New insights into the early stages of creep deformation

The properties of many materials can change permanently when they are pushed beyond their limits. When a given material is subjected to a force, or 'load', which is stronger than a certain limit, it can become so deformed that it won't return to its original shape, even after the load is removed. However, heavy loads aren't strictly necessary to deform materials irreversibly; this can also occur if they are subjected to lighter loads over long periods of time, allowing a slow process called 'creep' to take place. Physicists have understood for some time that this behaviour involves sequences of small, sudden deformations, but until now, they have lacked a full understanding of how creep deformation affects material properties over time. In new research published in The European Physical Journal B, Michael Zaiser and David Castellanos at the University of Erlangen-Nuremberg in Germany analysed the characteristic ways in which material structures evolve during the early stages of creep deformation.

Using , the researchers show that this evolution not only modifies ; it can also alter the parameters of those properties, meaning the chances of certain events occurring within the material will change. Their work offers physicists important new insights into the long-term behaviours of a wide variety of structural materials under stress, including rocks, porous materials and glass. As well as observing these changes, Zaiser and Castellanos also studied patterns in intervals between deformation events. They found that the events strongly conform to Omori law, which is used by seismologists to calculate time intervals between aftershocks following earthquakes of certain magnitudes.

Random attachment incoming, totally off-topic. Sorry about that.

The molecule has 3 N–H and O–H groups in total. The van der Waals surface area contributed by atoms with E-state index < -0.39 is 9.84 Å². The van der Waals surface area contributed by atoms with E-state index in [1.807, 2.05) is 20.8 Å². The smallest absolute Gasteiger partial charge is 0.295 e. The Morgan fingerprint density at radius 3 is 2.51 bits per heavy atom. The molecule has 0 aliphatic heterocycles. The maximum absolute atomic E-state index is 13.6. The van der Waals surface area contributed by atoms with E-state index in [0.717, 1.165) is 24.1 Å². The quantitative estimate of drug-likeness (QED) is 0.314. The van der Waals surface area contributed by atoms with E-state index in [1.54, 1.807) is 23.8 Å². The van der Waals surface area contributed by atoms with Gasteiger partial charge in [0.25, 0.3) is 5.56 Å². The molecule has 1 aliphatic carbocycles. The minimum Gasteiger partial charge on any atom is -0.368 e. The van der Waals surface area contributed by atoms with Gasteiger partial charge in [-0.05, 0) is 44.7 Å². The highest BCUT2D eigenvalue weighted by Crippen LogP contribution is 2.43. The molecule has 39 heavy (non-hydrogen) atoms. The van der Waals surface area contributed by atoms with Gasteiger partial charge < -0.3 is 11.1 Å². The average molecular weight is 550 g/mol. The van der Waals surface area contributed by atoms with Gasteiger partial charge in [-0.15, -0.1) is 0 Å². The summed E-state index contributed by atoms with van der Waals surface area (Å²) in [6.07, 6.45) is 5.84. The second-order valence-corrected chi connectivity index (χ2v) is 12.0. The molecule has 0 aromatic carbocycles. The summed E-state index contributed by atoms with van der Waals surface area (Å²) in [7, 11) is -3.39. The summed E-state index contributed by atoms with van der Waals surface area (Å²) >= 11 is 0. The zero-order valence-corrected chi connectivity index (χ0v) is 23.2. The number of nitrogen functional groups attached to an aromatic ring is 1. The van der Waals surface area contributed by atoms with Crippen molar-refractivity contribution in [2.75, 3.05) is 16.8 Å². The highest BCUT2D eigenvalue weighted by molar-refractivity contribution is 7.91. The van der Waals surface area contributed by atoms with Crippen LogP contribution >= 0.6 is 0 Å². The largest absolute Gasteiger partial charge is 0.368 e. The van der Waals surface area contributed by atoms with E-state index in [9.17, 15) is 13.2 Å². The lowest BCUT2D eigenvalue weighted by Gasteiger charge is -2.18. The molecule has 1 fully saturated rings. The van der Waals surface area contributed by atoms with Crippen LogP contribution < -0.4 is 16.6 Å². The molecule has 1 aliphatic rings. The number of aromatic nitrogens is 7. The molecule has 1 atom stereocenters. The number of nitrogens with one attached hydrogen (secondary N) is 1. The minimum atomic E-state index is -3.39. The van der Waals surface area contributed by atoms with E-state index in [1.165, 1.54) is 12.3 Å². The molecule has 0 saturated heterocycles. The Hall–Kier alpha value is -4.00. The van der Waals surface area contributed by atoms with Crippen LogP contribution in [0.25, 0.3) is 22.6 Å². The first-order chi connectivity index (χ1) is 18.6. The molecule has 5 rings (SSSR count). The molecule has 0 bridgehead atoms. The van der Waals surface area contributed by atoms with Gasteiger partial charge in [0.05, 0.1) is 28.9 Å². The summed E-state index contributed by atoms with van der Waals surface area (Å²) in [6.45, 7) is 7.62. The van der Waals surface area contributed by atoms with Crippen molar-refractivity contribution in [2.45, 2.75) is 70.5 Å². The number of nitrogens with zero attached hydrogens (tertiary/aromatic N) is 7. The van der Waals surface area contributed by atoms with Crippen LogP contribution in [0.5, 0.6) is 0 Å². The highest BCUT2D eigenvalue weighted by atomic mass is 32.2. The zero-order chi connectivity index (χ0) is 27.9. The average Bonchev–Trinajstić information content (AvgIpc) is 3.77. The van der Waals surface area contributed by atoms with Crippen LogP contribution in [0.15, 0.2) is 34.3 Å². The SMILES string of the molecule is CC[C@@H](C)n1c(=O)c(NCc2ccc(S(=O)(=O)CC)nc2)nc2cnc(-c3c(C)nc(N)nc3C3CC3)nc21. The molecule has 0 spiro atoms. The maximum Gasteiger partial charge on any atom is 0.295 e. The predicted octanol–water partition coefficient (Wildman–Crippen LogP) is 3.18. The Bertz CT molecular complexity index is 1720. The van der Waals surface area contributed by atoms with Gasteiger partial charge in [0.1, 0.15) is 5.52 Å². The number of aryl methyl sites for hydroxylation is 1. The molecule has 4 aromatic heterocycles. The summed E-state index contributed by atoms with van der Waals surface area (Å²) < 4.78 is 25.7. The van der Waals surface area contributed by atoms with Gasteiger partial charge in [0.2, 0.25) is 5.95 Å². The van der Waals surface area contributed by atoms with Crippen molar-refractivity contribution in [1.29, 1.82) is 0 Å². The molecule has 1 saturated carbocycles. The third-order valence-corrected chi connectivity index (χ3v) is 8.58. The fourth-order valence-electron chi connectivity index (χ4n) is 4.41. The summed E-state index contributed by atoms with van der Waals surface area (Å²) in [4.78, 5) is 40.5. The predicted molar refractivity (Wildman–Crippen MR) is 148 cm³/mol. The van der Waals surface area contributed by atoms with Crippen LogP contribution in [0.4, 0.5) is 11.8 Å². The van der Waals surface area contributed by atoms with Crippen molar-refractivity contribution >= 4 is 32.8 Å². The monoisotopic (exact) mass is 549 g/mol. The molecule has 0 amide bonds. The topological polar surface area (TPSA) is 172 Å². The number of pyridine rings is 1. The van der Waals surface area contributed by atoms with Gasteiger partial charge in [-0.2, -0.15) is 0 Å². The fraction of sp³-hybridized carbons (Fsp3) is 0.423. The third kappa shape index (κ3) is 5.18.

The duo made their discoveries using computer simulations which modelled creep deformation as a sequence of discrete, randomly activated events. Through their innovative modelling approach, Zaiser and Castellanos have now gathered important insights into how the properties of subjected to lighter loads will change over time in the long term.

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More information: David Fernandez Castellanos et al, Statistical dynamics of early creep stages in disordered materials, The European Physical Journal B (2019). DOI: 10.1140/epjb/e2019-100124-0
Journal information: European Physical Journal B

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Citation: New insights into the early stages of creep deformation (2019, July 31) retrieved 21 August 2019 from
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